Located off of Europe’s western coast, the United Kingdom comprises the island of Great Britain (including England, Wales, and Scotland) and the northern tip of Ireland. Grab your kids and let’s learn some facts about the United Kingdom!
To the north west of Europe’s peninsula. Bordered by the Atlantic Ocean to the north, North Sea to the east, the English Channel to the south, and Ireland to the west.
A brief history to learn about the United Kingdom
The United Kingdom is made up of four countries. Each has its own history that ties into the history of the United Kingdom. Let’s dive into the history of each of the four.
A brief history of Scotland
Located in the northern part of Great Britain, the first people to settle in the land that is now Scotland arrived in about 3000 BC. Celts from Central Europe and France migrated to the area about 700 BC, and they largely ruled the region for hundreds of years.
The British island was invaded by the Roman Empire in 59 AD. However, the Roman army was unable to conquer fierce tribes known as Caledonians living in the northern region (which is now Scotland).
In the 400s AD, tribes from Ireland called Scots arrived in the region, and large family groups from these tribes, called clans, ruled the various regions of the land for many years.
These clans became united in the 800s to form the Kingdom of Scotland.
In the 1200s, when the line of succession to the Scottish throne was broken, king Edward I of England saw an opportunity to invade Scotland and bring it under British rule.
After years of unrest and rebellion against the British, Scotland was declared officially independent in the year 1320.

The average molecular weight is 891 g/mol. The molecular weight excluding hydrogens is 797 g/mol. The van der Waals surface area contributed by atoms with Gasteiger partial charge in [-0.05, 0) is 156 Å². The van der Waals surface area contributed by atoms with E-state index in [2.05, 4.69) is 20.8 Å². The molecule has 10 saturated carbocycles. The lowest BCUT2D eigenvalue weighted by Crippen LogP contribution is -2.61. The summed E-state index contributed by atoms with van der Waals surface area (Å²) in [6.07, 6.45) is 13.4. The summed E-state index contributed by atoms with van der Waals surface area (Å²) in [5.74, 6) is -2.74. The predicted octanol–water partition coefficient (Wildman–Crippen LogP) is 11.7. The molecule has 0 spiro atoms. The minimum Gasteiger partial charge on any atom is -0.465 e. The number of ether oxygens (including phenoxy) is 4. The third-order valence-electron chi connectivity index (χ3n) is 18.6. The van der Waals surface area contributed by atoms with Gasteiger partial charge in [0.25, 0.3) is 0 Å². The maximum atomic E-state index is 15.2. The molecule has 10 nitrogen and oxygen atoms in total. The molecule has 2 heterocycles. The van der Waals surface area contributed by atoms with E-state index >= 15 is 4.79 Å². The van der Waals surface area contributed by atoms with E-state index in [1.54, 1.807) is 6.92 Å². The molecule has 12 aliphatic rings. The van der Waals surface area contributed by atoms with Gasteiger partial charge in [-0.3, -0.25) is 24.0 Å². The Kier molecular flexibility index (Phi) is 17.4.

Because of the intermarriage of many royal families in the era, in 1603 the same young monarch, James VI succeeded the thrones of both Britain and Scotland.
In 1707, the Act of Union followed, creating a single parliament to govern the two countries.
Though Scotland also reconvened its own parliament in 1999, it remains part of the United Kingdom to the present day.
Brief History of Wales
Around 700 BC, Celtic tribes began to migrate to the area to the west of the island of Great Britain, which is now Wales.
The Roman Empire invaded and conquered the majority of the British Isle in 59 AD, and ruled until approximately 400 AD. Afterward, the region was divided into several Celtic kingdoms, which were eventually united under Llywelyn ap Gruffudd, the only king to rule all of Wales.
After Llywelyn’s death in 1282, Edward I of England conquered the small nation.
Then, after many unsuccessful Welsh rebellions – most notably those led by Oweain Glynwr – Wales was officially annexed into England in 1536 under Henry VIII.
Wales joined the United Kingdom in 1801.
In 1999, a National Assembly for Wales was formed, taking control over many things previously under the authority of the Parliament in London.
Brief History of England
Located to the south and east of Great Britain.
The first people to arrive on British soil migrated to the region about 3000 BC. These early people completed the structure known as Stonehenge around 2000 BC.
The Celtic tribes who inhabited the region from approximately 700 BC were conquered by the invading Roman Empire in 59 AD, and the Roman province of Britannia was created.
After the fall of the Roman Empire around 400 AD, the British islands were left without a strong government or organized defense, making them vulnerable to invaders. They were invaded by Vikings, Saxons, and then Normans, who began their ruling line of British monarchs with William I in 1066.
The English first conquered Wales in 1282. Then in 1536, King Henry VIII of England declared himself king of Wales and Ireland.
Beginning in the 1500s, the English deployed ships to other continents to establish colonial rule.
In 1603, the Scottish and British crowns were united, creating the United Kingdom. And in 1800 the Act of Union merged the Kingdoms of Great Britain and Ireland.
By the dawn of the 1800s, the British Empire became the largest and most powerful force in Europe.